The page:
Parents wish the best their children. When a child has a mental illness like anxiety, this can cause much heartache, conflict and uncertainty for the entire family. Parenting children with anxiety is a huge challenge.
What’s a parent to do?
- Find a balance between over-protection and too much freedom.
- Tell your child what you love about them – but remember to give them helpful, perhaps critical, feedback too.
- Love the unique qualities of your child even if he or she is different than you.
Step 1: Find a balance between overprotection and too much freedom
Parents who are too overprotective have a high likelihood of raising anxious children. Overprotective parents are usually anxious too, and are transferring their own fears to their children.
Yes, there are dangers in our world, this is why striking a balance and giving your child independence when possible can be most effective.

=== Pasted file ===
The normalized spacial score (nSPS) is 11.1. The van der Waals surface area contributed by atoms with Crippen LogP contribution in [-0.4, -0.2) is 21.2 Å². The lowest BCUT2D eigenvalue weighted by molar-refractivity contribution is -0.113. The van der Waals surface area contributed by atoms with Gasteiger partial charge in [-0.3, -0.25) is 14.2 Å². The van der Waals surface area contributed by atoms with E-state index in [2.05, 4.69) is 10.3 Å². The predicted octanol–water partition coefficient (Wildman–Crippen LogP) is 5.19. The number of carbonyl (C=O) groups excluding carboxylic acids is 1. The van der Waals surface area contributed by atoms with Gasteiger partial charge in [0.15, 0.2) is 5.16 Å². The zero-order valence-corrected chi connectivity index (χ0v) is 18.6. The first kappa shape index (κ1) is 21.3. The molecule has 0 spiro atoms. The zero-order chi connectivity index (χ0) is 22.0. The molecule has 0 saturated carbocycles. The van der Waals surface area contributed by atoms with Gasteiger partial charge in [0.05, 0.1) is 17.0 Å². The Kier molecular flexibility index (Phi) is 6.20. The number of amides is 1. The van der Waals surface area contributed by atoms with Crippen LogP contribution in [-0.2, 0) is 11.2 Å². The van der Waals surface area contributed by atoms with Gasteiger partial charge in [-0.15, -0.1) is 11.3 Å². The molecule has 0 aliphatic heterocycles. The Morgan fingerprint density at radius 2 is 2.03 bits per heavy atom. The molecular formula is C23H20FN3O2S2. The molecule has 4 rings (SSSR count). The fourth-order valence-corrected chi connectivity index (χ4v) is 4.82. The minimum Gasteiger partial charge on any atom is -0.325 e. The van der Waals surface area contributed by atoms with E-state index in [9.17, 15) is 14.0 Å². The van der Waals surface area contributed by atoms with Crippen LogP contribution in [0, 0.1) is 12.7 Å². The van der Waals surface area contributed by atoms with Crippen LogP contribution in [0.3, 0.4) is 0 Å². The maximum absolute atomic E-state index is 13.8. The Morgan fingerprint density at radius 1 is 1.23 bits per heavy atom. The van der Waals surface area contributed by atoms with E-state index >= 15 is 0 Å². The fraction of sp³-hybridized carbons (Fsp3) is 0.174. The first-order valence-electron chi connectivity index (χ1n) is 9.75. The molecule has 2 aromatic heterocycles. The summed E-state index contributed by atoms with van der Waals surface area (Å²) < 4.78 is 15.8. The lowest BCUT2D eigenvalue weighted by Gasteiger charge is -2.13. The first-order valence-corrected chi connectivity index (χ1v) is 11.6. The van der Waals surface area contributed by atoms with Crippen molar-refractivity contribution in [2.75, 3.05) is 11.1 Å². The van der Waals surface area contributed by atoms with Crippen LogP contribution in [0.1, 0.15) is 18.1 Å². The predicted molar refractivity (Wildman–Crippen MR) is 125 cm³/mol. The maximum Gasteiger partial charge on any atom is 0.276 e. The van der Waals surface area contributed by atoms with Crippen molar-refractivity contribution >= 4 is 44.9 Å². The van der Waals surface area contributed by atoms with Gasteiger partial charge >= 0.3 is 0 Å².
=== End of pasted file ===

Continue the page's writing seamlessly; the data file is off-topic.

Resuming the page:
Step 2: Tell your child what you love about them – but remember to give them helpful, perhaps critical, feedback too.
Parents today are so busy and may feel that there is only time to criticize. We may “snap” because we rush through our over-scheduled day.
Do your homework – NOW!
You are so LAZY!
These types of comments may slip out almost automatically as we blast through our day. Perhaps the critical comments are associated with past failures of our own. We try to over-compensate thinking our children won’t have the same challenges if we only guide them.
Have a history of anxiety in your family? Be cautious of how critical comments are shared. They are still needed, but may need a bit of “padding”. Remember to take time to tell your child what you love about them too!
Step 3: Love the unique qualities of your child even if he or she is different than you.
Give your child some freedom to be who they are destined to be.
Have a shy child? If you are out-going, this may be difficult to understand and accept.
- Find out if it’s just shyness or something more and seek help if necessary.
- Learn more about shyness and appreciate this differing quality in your child.
- Don’t force your child into extremely difficult situations without first understanding his/her emotional state.